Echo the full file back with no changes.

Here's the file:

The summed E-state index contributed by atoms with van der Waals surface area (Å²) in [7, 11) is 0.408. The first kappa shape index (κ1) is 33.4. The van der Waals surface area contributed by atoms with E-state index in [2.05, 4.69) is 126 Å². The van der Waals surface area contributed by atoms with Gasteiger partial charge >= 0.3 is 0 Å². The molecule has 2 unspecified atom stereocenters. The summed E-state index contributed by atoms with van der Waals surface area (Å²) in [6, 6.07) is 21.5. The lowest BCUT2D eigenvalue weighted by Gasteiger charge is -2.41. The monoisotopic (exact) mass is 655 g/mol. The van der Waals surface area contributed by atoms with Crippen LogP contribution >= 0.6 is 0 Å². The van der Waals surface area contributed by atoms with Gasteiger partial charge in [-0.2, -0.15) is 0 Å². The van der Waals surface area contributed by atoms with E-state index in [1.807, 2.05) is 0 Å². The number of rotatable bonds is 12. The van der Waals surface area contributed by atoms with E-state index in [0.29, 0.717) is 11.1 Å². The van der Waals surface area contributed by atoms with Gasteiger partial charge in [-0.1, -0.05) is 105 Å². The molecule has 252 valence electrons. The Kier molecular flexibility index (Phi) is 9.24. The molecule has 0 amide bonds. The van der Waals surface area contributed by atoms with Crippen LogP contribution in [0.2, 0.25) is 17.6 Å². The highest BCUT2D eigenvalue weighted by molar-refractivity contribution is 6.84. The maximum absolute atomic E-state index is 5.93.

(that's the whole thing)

The summed E-state index contributed by atoms with van der Waals surface area (Å²) in [7, 11) is 0.408. The first kappa shape index (κ1) is 33.4. The van der Waals surface area contributed by atoms with E-state index in [2.05, 4.69) is 126 Å². The van der Waals surface area contributed by atoms with Gasteiger partial charge >= 0.3 is 0 Å². The molecule has 2 unspecified atom stereocenters. The summed E-state index contributed by atoms with van der Waals surface area (Å²) in [6, 6.07) is 21.5. The lowest BCUT2D eigenvalue weighted by Gasteiger charge is -2.41. The monoisotopic (exact) mass is 655 g/mol. The van der Waals surface area contributed by atoms with Crippen LogP contribution >= 0.6 is 0 Å². The van der Waals surface area contributed by atoms with Gasteiger partial charge in [-0.2, -0.15) is 0 Å². The van der Waals surface area contributed by atoms with E-state index in [1.807, 2.05) is 0 Å². The number of rotatable bonds is 12. The van der Waals surface area contributed by atoms with E-state index in [0.29, 0.717) is 11.1 Å². The van der Waals surface area contributed by atoms with Gasteiger partial charge in [-0.1, -0.05) is 105 Å². The molecule has 252 valence electrons. The Kier molecular flexibility index (Phi) is 9.24. The molecule has 0 amide bonds. The van der Waals surface area contributed by atoms with Crippen LogP contribution in [0.2, 0.25) is 17.6 Å². The highest BCUT2D eigenvalue weighted by molar-refractivity contribution is 6.84. The maximum absolute atomic E-state index is 5.93.